Janet Carsten: Anthropologists work by participant observation — and certainly in the British tradition they do — and that was something founded by Bronislaw Malinowski in the 1920s. My first fieldwork in Malaysia was more than 18 months in a village. Basically I lived with a family, a Malay family during that time and I participated in as many aspects of their life as I could. The senior man in that house was a fisherman, and I didn’t go fishing because women didn’t go fishing as they don’t do in many societies (including British fishermen). So I spent most of my time with women. They did a lot of rice farming and vegetable farming and I did that with them, but also just daily activities in the house. So things like washing clothes and cooking and sitting around chatting. Most people actually love to talk about their families even if it’s only to grumble about them. So a lot of what I did was to do with participating in people’s daily lives but also asking about their daily lives and the things that made them do things the way they did. Marriage rituals of course and childbirth rituals to some extent were quite a large part of what I did, and Malay marriage rituals are quite elaborate.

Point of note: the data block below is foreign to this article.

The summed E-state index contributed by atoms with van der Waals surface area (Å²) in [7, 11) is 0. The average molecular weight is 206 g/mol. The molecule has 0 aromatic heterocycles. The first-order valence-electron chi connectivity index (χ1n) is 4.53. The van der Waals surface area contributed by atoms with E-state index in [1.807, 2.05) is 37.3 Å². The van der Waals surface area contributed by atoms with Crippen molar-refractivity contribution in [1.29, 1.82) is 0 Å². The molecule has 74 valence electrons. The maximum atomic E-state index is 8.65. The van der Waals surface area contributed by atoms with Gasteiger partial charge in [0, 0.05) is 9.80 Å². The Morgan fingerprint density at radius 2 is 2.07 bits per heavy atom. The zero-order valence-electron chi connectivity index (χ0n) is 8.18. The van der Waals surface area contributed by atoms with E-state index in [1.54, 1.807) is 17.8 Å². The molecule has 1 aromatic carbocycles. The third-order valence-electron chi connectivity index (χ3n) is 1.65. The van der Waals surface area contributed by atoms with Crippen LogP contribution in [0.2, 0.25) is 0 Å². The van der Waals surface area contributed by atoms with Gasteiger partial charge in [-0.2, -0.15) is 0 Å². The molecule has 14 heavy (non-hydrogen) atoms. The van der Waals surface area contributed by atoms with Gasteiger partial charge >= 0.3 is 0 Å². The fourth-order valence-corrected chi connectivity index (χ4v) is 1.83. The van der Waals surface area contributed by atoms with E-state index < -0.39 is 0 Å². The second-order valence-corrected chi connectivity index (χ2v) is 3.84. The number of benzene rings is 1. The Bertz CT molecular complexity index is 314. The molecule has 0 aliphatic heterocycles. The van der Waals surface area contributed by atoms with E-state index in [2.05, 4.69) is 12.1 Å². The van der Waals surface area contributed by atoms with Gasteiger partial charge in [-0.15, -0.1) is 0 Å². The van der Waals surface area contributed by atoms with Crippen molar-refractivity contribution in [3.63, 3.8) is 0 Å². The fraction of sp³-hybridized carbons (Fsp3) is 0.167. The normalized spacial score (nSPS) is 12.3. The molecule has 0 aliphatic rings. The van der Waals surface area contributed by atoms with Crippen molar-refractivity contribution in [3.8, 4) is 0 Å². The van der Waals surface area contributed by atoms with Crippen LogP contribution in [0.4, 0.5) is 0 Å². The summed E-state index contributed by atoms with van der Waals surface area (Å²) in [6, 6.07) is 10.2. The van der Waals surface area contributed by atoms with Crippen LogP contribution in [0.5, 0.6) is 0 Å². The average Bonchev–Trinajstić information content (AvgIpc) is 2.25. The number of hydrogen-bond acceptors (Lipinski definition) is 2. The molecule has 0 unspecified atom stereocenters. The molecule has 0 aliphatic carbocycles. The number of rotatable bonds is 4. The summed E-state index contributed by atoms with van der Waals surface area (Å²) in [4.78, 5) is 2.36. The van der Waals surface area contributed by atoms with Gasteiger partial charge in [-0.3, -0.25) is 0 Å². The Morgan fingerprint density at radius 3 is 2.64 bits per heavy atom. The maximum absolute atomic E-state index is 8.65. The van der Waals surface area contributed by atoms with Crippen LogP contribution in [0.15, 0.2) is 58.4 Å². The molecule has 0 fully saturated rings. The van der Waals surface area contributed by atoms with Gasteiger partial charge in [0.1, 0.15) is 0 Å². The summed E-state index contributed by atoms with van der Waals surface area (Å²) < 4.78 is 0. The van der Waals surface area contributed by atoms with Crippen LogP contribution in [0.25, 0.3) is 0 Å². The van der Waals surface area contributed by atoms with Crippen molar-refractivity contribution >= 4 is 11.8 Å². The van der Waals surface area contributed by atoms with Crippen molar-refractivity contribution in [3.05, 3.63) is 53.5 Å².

Nigel Warburton: Has kinship continued to be at the heart of anthropology? I know it was there at the beginning of 20th century anthropology but is it something which is now considered central?